- USDA Launches Resource Guide to Help Rural Communities Seeking Disaster Resiliency and Recovery Assistance
- Rural Infections Drop by 5%; Death Rate Continues to Rise
- Rural COVID-Death Rate Twice as High as Urban One
- Rural Hospitals Losing Hundreds of Staff to High-Paid Traveling Nurse Jobs
- Latest Job Count Shows Counties Struggling to Get Back to Pre-Pandemic Employment
- Community Health Access and Rural Transformation (CHART) Model Announces Award Recipients
- Pace of New Vaccinations Drops Slightly in Both Rural and Metro Counties
- HHS Announces the Availability of $25.5 Billion in COVID-19 Provider Funding
- Rural Cases Increase for 10th Week While Metro Numbers Decline
- Nearly 80% of Rural Farming-Dependent Counties Lost Population in Last Decade
- Rural Counties Report Faster Vaccination Pace for Fourth Consecutive Week
- Rural Population Declines Slightly over Last Decade, Census Shows
- CDC Announces More Than $300 Million in Funding to Support Community Health Workers
- Rural Hospitals Can't Find the Nurses They Need to Fight COVID
- Rural Infection Rate Exceeds Metro Rate by a Third
With a focus on protecting students and keeping them in classrooms, Pennsylvania Governor Wolf joined the Departments of Health, Human Services and Education to discuss the current state of COVID-19 and a new Secretary of Health order requiring masks to be worn inside K-12 school buildings, early learning programs and child care providers, which will take effect at 12:01 am on Tuesday, Sept. 7, 2021. Universal masking in schools, which the Centers for Disease Control and Prevention (CDC) and the American Academy of Pediatrics recommend, reduces the risk that entire classrooms will need to quarantine due to a positive COVID-19 case. For eligible adolescents in Pennsylvania, 18.2 percent of children ages 12-14 are fully vaccinated and 38.3 percent of children ages 15-19 are fully vaccinated. The order applies to everyone indoors at K-12 public schools including brick and mortar and cyber charter schools, private and parochial schools, career and technical centers (CTCs), and intermediate units (IUs). The order also applies to early learning programs and childcare providers for children ages 2 and older, as recommended by the CDC.
See the initial FAQs on the new order.
Workers are more likely to get vaccinated when their employers require them to, according to the latest installment of the Axios/Ipsos Coronavirus Index.
- Respondents Whose Employer Require COVID-19 Vaccination: 80% said they were already vaccinated; 10% said they were likely to get a vaccine and 11% said they were either “not likely” or were a “hard pass” on the idea.
- Respondents Whose Employer Had No COVID-19 Vaccination Requirement: 68% said they’d already been vaccinated; another 6% were likely to get the vaccine, and 27% said they were either “not likely” or were a “hard pass” on vaccination.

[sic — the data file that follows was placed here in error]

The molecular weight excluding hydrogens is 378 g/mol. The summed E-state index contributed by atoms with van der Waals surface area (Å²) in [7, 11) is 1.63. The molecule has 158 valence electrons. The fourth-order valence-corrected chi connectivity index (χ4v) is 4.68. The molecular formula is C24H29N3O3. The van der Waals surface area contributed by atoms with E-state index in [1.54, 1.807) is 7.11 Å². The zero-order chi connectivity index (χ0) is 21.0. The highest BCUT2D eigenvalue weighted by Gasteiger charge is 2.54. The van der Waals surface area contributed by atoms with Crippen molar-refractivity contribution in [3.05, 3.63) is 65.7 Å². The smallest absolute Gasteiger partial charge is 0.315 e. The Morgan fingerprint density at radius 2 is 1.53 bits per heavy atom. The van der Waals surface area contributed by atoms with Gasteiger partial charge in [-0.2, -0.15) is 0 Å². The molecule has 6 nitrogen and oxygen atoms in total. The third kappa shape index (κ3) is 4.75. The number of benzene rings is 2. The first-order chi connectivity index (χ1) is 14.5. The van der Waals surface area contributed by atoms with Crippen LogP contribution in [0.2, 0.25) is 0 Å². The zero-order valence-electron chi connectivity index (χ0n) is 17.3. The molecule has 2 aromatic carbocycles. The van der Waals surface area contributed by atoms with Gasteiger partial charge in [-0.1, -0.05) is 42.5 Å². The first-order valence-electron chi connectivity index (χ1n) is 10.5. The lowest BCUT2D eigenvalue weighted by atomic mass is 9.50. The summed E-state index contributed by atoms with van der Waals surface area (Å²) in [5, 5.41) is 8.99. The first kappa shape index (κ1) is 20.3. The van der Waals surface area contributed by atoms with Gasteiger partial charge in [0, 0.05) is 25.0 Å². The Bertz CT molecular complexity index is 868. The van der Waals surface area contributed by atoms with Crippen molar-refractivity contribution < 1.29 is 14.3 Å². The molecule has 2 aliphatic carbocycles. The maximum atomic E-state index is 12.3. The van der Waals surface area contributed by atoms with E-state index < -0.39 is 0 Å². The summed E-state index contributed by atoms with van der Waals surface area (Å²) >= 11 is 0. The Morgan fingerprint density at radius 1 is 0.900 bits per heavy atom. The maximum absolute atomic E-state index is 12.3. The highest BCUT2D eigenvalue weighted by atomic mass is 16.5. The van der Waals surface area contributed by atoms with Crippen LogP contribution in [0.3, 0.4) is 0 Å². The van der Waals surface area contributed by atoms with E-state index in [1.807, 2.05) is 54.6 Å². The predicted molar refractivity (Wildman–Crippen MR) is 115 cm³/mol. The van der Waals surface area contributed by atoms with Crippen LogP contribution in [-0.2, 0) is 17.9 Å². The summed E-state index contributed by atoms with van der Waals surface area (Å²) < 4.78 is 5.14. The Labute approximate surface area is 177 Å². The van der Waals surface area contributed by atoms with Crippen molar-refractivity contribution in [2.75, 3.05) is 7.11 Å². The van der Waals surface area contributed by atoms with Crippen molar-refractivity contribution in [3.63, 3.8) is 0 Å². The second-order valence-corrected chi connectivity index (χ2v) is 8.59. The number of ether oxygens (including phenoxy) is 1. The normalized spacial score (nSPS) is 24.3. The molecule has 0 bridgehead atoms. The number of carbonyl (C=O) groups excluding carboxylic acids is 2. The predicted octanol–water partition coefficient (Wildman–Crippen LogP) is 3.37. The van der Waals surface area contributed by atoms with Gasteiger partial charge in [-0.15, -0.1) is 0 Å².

Mandates will likely accelerate over the next several months, according to a new report by advisory firm Willis Towers Watson that found that 52% of the employers surveyed said they may impose a mandate, which would be a dramatic increase from the 21 percent who mandate vaccines now. Nearly a third of employers said they might make vaccination a requirement to gain access to the workplace, while about one in five are considering making vaccination a condition of employment.
A new tool launched by the Pennsylvania Department of Human Services can help providers and community organizations identify and address health inequities, state health experts say. The tool, an interactive data dashboard known as PA HEAT or the Pennsylvania Health Equity Analysis Tool, aims to give providers, community organizations and the public the opportunity to address health equity concerns in their communities.
Geisinger Health System announced Wednesday that all employees will be required to be vaccinated against COVID-19 by October 15.
All workers must complete a Pfizer, Moderna, or Johnson & Johnson vaccine series by October 15. All new employees will be required to be vaccinated against COVID-19 as a condition of employment beginning on October 15, according to a release.
Officials called it “a necessary step to protect the health of our patients and their colleagues.”
The COVID-19 vaccine requirement includes all new employees, faculty, medical staff, residents, fellows, temporary workers, trainees, volunteers, students, and temporary staff, regardless of employer.
An exemption process is available for employees who have a documented and specific medical reason or sincerely held religious belief that preclude them from receiving the COVID-19 vaccine.
Geisinger claims that about 70 percent of employees are fully vaccinated against COVID-19.
In a statement, Geisinger’s CEO said: “We understand that some employees who have consciously chosen to not get vaccinated may be disappointed by this decision. We hope they will understand that this is a necessary step to protect the health of our patients and their colleagues.”
Officials say they want to focus on educating employees about the benefits of the vaccine first, but those who continue to refuse will be terminated.
More than 40 percent of patients with COVID-19 experienced dry mouth, according to a review published in the Journal of Dental Research that looked at the prevalence of oral symptoms associated with SARS-CoV-2 infection. Taste disorders and oral lesions were also common in infected patients.
On August 13, the Centers for Medicare and Medicaid Services (CMS) issued its highly anticipated revisions to previous guidance on the resumption of normal Medicaid operations (or “unwinding”) when the COVID-19 Public Health Emergency (PHE) expires. Key revisions to previous guidance include:
- Extending the timeframe for completing pending eligibility and enrollment actions to up to 12 months post-PHE
- This does not change previous guidance on resuming timely processing of applications within four months post-PHE.
- Completing an additional redetermination for individuals determined ineligible for Medicaid during the PHE